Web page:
Vessel Registration Increase May Result in More Boats on the Water

Boating safety is imperative as boating activity rises

  • 20 May 2021
  • Number of views: 1616
Vessel Registration Increase May Result in More Boats on the Water
Pro Tip: Put your life jacket on prior to entering the boat.

RALEIGH, N.C. (May 20, 2021) – National Safe Boating Week is May 22 – 28 and the N.C. Wildlife Resources Commission is urging the public to make safety a top priority when on the water. The Wildlife Commission reported a 13% increase in vessel registration between May and December 2020 and has seen a 10% increase in vessel registrations in the first four months of 2021. The surge in registrations will likely result in more boats on the water this year.

“We’ve seen an increase in activity at our boat access areas since COVID restrictions were issued last year,” stated Captain Brandon Jones of the Wildlife Commission. “People are choosing to recreate outdoors and that means our state’s waterways are likely to be more crowded.”

With COVID restrictions now lifting, there is a strong desire to travel and spend time with friends and family on the water as warmer weather approaches. 

New and novice boaters are asked to take the following precautions:

  • Wear a life jacket or Coast Guard-approved Personal Flotation Device (PFD) at all times. Put your life jacket on prior to entering the boat and make sure its snug, yet comfortable, and will not move above the chin or ears when lifted at the shoulders.
  • Appoint a designated driver for the boat. Operating a boat under the influence of alcohol is illegal and is just as dangerous as driving a car impaired.
  • Assign an adult “Water Watcher” to actively supervise children in or around the water at all times. Young children and people who are not strong swimmers should always be kept withing arm’s reach.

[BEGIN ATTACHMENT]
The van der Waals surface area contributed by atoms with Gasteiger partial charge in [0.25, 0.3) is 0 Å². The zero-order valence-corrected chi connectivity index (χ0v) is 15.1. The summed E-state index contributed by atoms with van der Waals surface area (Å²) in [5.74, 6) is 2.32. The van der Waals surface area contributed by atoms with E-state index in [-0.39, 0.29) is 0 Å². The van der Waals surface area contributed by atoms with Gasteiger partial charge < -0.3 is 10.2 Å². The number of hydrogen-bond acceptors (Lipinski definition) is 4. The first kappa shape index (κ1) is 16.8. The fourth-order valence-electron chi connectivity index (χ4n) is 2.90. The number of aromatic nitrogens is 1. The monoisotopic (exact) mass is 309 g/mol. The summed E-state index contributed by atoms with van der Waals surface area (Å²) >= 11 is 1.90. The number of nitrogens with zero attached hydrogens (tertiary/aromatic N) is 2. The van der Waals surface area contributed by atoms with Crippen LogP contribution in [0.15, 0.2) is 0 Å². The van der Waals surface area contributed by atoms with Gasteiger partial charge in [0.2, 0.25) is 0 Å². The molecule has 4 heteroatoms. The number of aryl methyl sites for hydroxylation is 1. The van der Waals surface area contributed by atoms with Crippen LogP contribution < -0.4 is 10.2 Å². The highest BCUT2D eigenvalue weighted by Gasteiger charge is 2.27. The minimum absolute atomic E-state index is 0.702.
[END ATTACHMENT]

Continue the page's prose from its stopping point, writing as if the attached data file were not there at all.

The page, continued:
• Swim only in designated areas. You are less visible to boaters and more vulnerable to accidents. Avoid diving in unfamiliar areas, as there may be hidden structures.
  • Throw, don’t go. Be prepared to throw a floatation device or use a pole or tree branch to reach someone struggling in the water. Never jump in to save someone because you could go under too.
  • Attend a boater safety course. The Wildlife Commission offers an array of boating education classes. If you were born on or after January 1, 1988, you must complete an approved course before operating any vessel propelled by a motor of 10 HP or greater.

Following these tips can help ensure that you and your friends and family remain safe on the water.  Boaters can help keep our water systems safe too by eliminating the spread of aquatic nuisance species. Protect our waters by following these basic steps:

  • Clean equipment of all aquatic plants, animals and mud.
  • Drain water from boats, live wells and all equipment.
  • Dry all equipment thoroughly.
  • Never move fish, plants or other water organisms from one body of water to another.

For more information about boating laws and safety, visit

Media Contact:

Mindy Wharton


Brendan Delany

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